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Blog

The Hard Way?

jarrod

Yesterday I spent the day at a wooden canoe and boat show. It was held at a little known spot in Spooner, Wi at the Wisconsin Canoe Heritage Museum. The Museum has many very nice canoes with some that date into the 1870's and 80's, which is the early years of wood and canvas canoes. At that time they were replacing the previously made birch bark, lapstrake, and dug out boats. This museum although fairly small rivals some of the museums out east. They also have a few birch bark canoes one made by Henri Valliancort who is one of the more famous of builders. I brought along the 16ft canoe I built last summer and set up my wares as well. The day went well until the pouring rain and winds arrived. I packed up my tent but the weather didn't keep folks away. Many folks stayed and enjoyed the boats in the rain. The skies finally parted and it cleared up a bit. Having put my display/handwork away I decided to hew out a canoe paddle and demonstrate the earlier techniques and concepts of woodworking. I started with a hand split ash split board about 2 inches thick and 10 inches wide. While I was shaping the paddle and reducing it's mass, a friendly woman made a statement that I was "doing it the hard way". I've heard this many times over the years so I did not come a shock to me or upset me. I smiled and those of you who know me know that I love to talk about our present relationship with craft and "doing things the hard way" I could not help myself and it went something like this...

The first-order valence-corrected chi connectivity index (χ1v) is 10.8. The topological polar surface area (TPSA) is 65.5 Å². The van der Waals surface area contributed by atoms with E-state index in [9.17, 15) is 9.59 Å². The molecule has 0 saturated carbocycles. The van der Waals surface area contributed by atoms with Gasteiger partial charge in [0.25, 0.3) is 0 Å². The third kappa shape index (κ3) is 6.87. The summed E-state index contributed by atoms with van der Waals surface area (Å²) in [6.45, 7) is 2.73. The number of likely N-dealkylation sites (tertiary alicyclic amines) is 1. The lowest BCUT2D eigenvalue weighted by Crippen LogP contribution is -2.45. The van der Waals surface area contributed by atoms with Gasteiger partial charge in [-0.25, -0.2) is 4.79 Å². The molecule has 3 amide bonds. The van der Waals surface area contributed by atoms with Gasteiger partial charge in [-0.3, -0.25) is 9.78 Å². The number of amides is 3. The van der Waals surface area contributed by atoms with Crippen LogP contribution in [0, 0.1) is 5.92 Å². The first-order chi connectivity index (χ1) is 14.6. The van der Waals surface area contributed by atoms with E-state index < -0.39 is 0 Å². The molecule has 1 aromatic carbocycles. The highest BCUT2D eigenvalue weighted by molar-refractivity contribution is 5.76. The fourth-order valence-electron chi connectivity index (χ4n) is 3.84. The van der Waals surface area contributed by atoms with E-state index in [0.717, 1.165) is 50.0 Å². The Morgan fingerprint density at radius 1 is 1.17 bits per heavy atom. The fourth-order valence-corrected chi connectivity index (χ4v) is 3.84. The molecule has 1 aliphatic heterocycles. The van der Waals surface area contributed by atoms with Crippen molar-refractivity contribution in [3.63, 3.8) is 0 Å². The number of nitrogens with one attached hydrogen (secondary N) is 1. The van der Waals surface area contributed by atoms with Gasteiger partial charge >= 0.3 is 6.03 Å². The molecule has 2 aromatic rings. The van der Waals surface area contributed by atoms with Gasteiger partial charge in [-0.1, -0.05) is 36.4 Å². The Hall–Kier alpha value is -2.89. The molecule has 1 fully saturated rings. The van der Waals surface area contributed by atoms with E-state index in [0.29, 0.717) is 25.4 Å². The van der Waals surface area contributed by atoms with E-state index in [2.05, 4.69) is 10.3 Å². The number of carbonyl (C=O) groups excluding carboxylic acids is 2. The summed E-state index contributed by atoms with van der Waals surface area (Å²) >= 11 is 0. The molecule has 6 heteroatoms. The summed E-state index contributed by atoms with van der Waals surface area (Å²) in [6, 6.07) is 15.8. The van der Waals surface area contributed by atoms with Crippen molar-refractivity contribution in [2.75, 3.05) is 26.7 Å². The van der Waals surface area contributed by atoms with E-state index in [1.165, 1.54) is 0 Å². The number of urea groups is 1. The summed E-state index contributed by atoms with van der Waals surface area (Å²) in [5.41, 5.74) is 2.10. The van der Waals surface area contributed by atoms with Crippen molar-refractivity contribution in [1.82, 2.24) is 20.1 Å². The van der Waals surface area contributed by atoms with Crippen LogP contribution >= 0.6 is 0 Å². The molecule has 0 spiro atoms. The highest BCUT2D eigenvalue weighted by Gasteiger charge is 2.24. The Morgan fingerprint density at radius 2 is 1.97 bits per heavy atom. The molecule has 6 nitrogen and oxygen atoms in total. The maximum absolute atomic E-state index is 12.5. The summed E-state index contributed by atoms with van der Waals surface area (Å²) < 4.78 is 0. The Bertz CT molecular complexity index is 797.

"The hard way? well I'm not sure of of that. This piece of wood was a tree just this morning, and it took me all of 10 minutes to split out the plank that I'm hewing into a paddle. I'm using 2 simple tools that have their origins with the early years of man....1000's and 1000's of years old, it's just that they are made from steel instead of stone. If the iron is an issue I could collect the bog iron around my area and smelt the iron myself and then forge it into the axe and knife blade using less wood that I heat my house with over one winter. I'm using the same techniques as that earlier time. In about 2 hours I will have a paddle that I can paddle my canoe here with, pointing to my birch bark canoe which was built in the same way.... 2 simple tools and a few hours. Now the other way I need a pile of lumber, that needed power and a large supply of materials, some glue, clamps, saws of varies types, many are large and expensive and need building to be in, maybe a thickness planer, sanders,sand paper to put in the machines, etc. oh! plus I need power to make those machines work. To get the power..........well that has to do with world economies and very large amount of energy to get the power for the tools to make the paddle.....and even with all those tools and modern technology it will take about the same time to complete the paddle. Hmmmm, what is the hard way?" she laughed as I was breaking this all down for her. She did end up buying something from me and was a very nice lady. It just goes to show that we in our modern time sometimes forget that things can be very simple and fairly easy. We tend to make things way more complicated? Don't get me wrong I have all those tools I mentioned or at least most of them and I use them as well. But understand, I know what the hard way is and for me having the knowledge and skill and an axe is not the hard way.








Here are a few baskets April has completed. Pack Baskets heading to their new owners and a really nice decorated basket for a very special friend of ours.